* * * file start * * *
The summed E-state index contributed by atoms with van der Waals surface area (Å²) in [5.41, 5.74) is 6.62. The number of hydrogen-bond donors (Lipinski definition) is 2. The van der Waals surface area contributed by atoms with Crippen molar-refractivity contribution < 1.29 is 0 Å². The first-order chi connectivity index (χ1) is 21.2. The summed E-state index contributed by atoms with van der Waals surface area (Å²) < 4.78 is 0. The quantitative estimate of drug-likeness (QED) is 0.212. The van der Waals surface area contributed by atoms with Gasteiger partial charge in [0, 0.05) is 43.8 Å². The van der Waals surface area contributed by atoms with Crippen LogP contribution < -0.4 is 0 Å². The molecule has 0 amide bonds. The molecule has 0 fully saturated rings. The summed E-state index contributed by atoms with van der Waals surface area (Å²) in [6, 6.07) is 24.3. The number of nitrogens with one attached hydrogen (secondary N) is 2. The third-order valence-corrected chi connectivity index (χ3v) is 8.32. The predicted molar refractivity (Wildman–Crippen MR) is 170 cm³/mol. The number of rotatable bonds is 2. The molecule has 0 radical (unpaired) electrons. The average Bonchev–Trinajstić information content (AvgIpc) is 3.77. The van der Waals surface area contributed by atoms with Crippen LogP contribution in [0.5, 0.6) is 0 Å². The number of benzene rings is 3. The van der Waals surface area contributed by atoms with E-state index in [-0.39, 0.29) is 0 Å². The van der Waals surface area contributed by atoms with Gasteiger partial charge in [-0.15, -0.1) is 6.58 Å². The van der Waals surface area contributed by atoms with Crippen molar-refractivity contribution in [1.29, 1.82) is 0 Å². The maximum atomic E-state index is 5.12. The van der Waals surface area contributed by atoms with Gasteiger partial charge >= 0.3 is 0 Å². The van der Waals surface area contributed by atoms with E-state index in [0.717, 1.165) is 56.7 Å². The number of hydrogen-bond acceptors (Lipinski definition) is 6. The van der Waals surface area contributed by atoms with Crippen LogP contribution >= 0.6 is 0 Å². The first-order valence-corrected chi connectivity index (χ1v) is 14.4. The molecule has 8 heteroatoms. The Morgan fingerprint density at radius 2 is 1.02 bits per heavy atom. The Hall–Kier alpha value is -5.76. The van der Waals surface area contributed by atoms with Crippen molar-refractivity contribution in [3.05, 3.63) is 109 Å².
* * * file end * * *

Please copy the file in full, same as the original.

The summed E-state index contributed by atoms with van der Waals surface area (Å²) in [5.41, 5.74) is 6.62. The number of hydrogen-bond donors (Lipinski definition) is 2. The van der Waals surface area contributed by atoms with Crippen molar-refractivity contribution < 1.29 is 0 Å². The first-order chi connectivity index (χ1) is 21.2. The summed E-state index contributed by atoms with van der Waals surface area (Å²) < 4.78 is 0. The quantitative estimate of drug-likeness (QED) is 0.212. The van der Waals surface area contributed by atoms with Gasteiger partial charge in [0, 0.05) is 43.8 Å². The van der Waals surface area contributed by atoms with Crippen LogP contribution < -0.4 is 0 Å². The molecule has 0 amide bonds. The molecule has 0 fully saturated rings. The summed E-state index contributed by atoms with van der Waals surface area (Å²) in [6, 6.07) is 24.3. The number of nitrogens with one attached hydrogen (secondary N) is 2. The third-order valence-corrected chi connectivity index (χ3v) is 8.32. The predicted molar refractivity (Wildman–Crippen MR) is 170 cm³/mol. The number of rotatable bonds is 2. The molecule has 0 radical (unpaired) electrons. The average Bonchev–Trinajstić information content (AvgIpc) is 3.77. The van der Waals surface area contributed by atoms with Crippen LogP contribution in [0.5, 0.6) is 0 Å². The number of benzene rings is 3. The van der Waals surface area contributed by atoms with E-state index in [-0.39, 0.29) is 0 Å². The van der Waals surface area contributed by atoms with Gasteiger partial charge in [-0.15, -0.1) is 6.58 Å². The van der Waals surface area contributed by atoms with Crippen molar-refractivity contribution in [1.29, 1.82) is 0 Å². The maximum atomic E-state index is 5.12. The van der Waals surface area contributed by atoms with Gasteiger partial charge >= 0.3 is 0 Å². The van der Waals surface area contributed by atoms with E-state index in [0.717, 1.165) is 56.7 Å². The number of hydrogen-bond acceptors (Lipinski definition) is 6. The van der Waals surface area contributed by atoms with Crippen LogP contribution >= 0.6 is 0 Å². The first-order valence-corrected chi connectivity index (χ1v) is 14.4. The molecule has 8 heteroatoms. The Morgan fingerprint density at radius 2 is 1.02 bits per heavy atom. The Hall–Kier alpha value is -5.76. The van der Waals surface area contributed by atoms with Crippen molar-refractivity contribution in [3.05, 3.63) is 109 Å².